IN a recent interview on prime-time national TV, I was asked what it would take for Malaysia to become a serious player in the carbon trade.
In my opinion, even a cursory overview suggests Malaysia is a better fit as a carbon hub than its neighbours because it has the demand for carbon offsets (industry, petrochemicals), as well as supply. Unlike Singapore, for example, Malaysia can supply carbon credits from nature-based sustainability solutions like reforestation, and renewable projects (solar and hydro), carbon sequestration, etc. This allows Malaysia to seed and grow carbon trade much more efficiently than Singapore.
It is Singapore, however, that is portrayed as a Southeast Asian carbon hub. One must ask why this is so. Singapore’s thrust towards digitisation is one reason. The country is a founding member of the World Bank-sponsored, blockchain-based CAD Trust. It has also signed agreements with standards bodies such as Doha’s Global Carbon Council that plans to use digital measurement, reporting, and verification to validate and verify carbon credit claims.
In contrast, one of the two approved, non-digital standards bodies associated with Bursa Malaysia was recently questioned about the veracity of carbon credits certified by it. Now that Malaysia is embarking on this journey, it behooves us to get it right the first time around.
I also mentioned it is commendable that Malaysia has pledged to go net zero by 2050. In comparison, however, the EU already have laws in place requiring they go net zero by 2050. German law requires they go net zero by 2045! Singapore has a detailed in-policy document laying out their plans to go net zero by 2050. This is the first step towards enacting a law and something Malaysia needs to consider as a next step.
Going net zero by 2050 is almost impossible unless enforced. It is very different from net neutral, which means you can compensate for your emissions through offsets. In contrast, net zero requires that you must get rid of emissions through efficiency, electrification, renewables, and other means.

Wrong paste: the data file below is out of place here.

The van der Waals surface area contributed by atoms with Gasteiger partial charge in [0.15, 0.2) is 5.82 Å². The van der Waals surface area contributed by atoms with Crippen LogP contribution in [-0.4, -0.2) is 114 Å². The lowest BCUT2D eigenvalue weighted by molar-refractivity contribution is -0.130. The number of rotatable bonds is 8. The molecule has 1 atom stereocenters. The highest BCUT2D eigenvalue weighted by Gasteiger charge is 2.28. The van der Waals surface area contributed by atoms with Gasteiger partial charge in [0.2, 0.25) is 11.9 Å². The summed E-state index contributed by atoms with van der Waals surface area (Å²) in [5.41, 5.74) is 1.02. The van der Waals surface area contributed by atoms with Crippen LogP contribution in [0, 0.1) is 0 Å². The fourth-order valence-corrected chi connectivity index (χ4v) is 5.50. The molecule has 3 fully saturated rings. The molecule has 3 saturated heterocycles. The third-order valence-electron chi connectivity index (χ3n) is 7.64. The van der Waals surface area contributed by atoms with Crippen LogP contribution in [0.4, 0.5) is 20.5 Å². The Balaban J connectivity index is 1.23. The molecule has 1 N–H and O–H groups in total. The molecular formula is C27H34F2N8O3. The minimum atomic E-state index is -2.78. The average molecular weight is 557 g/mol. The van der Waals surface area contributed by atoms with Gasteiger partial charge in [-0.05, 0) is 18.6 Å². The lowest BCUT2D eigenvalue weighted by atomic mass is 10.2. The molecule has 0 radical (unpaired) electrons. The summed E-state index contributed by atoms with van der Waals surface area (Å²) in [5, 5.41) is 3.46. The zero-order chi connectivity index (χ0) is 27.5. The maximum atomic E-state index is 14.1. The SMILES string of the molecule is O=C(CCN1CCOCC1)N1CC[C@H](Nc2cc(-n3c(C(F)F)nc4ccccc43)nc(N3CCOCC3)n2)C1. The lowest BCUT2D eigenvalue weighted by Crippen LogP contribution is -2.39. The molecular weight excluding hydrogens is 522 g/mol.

Here are my recommendations to move towards net zero:
a) Revive and digitise the National Carbon registry. Use private sector expertise if needed. It’s useless to enact laws if we cannot ensure compliance, which requires digitisation.
b) Invite native digital standards bodies to connect to the registry. Get the World Bank involved. They are eager to help Malaysia digitise its carbon trade.
c) Require carbon emitters to first reduce their emissions before being allowed to offset. Without this, we cannot achieve net zero by 2050.
I was also asked about ideas on developing infrastructure and support for hydrogen technology, bioenergy growth, and electric mobility. Let’s not, however, confuse green hydrogen with renewables. It is important to understand that hydrogen is not a primary energy source. It simply stores energy. As such, green hydrogen is a solution only for uses that cannot directly rely on clean energy sources. Besides, it is expensive to transport. It makes much more sense for Malaysia to encourage bioenergy and to increase the percentage of renewable energy directly connected to its grid.
I also mentioned that insufficient technical and vocational education and training for energy transition is a world-wide problem impacting Malaysia. The sustainability world needs more IT people for example, while the IT world needs people who understand the carbon trade. Malaysia should avoid mistakes being made elsewhere and include digital processes in college courses on sustainability.
Finally, I give full marks to the Bursa Carbon Exchange for making serious attempts to connect to the carbon trade ecosystem by tying up with global standards bodies. Much more can be done, however, to get us going as a carbon marketplace. We can begin by opening doors to newer digital native standards bodies endorsed by the World Bank and in doing so, increase velocity while ensuring the credibility of Malaysia’s carbon trade.
Malaysia has significant potential as a carbon hub, but it is crucial to get it right from the start to achieve a net-zero future. – March 14, 2023.
* Rais Hussin is the president and CEO of Emir Research.
* This is the opinion of the writer or publication and does not necessarily represent the views of The Malaysian Insight. Article may be edited for brevity and clarity.